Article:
The Verdi union has reiterated its calls for a ban on subcontractors in the parcel industry. It is high time “to effectively combat precarious working conditions, exploitation and illegal employment,” said deputy union leader Andrea Kocsis.
Verdi sees itself strengthened in its own position by a report commissioned by the Hugo Sinzheimer Institute for Labor and Social Law of the Hans Böckler Foundation.
“The problem lies in the large number of opaque subcontractor chains in parcel delivery,” it says. A direct employment requirement would oblige parcel service providers to “design their work and operational organizations in such a way that they are in line with, above all, labor and occupational health and safety regulations, as they can then be held directly responsible for violations.”
Post relies on permanent employees
Parcel companies in Germany work to varying degrees with external service providers. In the mail and parcel division, the post office largely relies on its permanent workforce and on external employees for express services. The retail giant Amazon only uses subcontractors for delivery, as does the company GLS.
The industry rejects a ban on work contracts and points out their importance, particularly for smaller companies. “Small companies can participate much better in the huge parcel market if they don’t have to set up an entire nationwide network,” said the chairman of the Federal Parcel Association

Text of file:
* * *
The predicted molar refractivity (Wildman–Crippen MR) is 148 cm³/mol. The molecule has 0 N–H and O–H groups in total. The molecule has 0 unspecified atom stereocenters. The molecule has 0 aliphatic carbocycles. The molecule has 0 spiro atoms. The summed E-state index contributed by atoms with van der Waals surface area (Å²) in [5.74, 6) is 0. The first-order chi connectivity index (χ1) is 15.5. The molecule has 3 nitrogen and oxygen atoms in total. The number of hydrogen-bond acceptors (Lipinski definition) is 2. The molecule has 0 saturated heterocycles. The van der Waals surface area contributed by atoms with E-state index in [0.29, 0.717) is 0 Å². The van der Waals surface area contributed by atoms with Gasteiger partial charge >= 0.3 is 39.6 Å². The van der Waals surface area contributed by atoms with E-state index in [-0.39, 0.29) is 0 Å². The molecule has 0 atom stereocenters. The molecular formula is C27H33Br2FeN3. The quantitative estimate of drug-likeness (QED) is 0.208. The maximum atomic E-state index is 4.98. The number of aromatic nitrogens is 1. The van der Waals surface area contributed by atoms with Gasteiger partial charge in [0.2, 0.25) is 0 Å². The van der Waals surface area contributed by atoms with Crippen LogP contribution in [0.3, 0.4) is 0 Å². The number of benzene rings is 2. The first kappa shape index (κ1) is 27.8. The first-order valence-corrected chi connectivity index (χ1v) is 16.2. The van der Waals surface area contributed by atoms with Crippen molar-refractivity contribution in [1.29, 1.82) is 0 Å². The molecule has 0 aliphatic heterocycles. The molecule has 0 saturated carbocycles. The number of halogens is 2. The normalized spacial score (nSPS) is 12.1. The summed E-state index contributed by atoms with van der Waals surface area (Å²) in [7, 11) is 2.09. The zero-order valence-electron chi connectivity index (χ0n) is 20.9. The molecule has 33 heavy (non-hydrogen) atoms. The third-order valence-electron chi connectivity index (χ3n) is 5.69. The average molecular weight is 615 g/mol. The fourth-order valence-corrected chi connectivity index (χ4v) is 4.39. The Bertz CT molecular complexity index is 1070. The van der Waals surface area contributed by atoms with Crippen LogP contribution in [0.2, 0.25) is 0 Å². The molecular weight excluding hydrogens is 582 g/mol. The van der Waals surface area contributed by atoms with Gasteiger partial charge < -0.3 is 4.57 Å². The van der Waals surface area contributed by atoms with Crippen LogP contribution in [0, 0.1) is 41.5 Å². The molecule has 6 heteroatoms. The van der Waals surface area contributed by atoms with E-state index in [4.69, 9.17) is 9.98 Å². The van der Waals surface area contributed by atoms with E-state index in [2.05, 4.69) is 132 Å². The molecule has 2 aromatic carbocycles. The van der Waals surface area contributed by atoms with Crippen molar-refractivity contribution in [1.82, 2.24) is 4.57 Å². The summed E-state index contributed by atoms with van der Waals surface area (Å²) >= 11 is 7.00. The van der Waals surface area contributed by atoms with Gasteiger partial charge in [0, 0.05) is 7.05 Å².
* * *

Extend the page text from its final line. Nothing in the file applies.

The number of parcel service providers registered with the Federal Network Agency in Germany more than doubled to almost 60,000 in 2016. It has since grown to more than 72,000 by September this year. This emerges from a response from the federal government to a query from Left MP Pascal Meiser, which was submitted to the German Press Agency.
Thousands of small and micro-entrepreneurs
It says that it is not possible to differentiate between individual service providers based on the available data. But according to Verdi and the experts, there are thousands of small and micro-entrepreneurs who deliver the packages as subcontractors. Almost nine out of ten delivery companies have fewer than 20 employees.
The doubling in the course of 2016 is probably due to Amazon's initiative to rely on self-employed parcel deliverers instead of the well-known parcel service providers such as DHL and Hermes, said Meiser. “It is high time to put an end to the limitless exploitation in the booming parcel business,” he also demanded.
According to the report, almost every second parcel delivery person in Germany is employed by subcontractors. The division of the labor market is also associated with a division of employment conditions.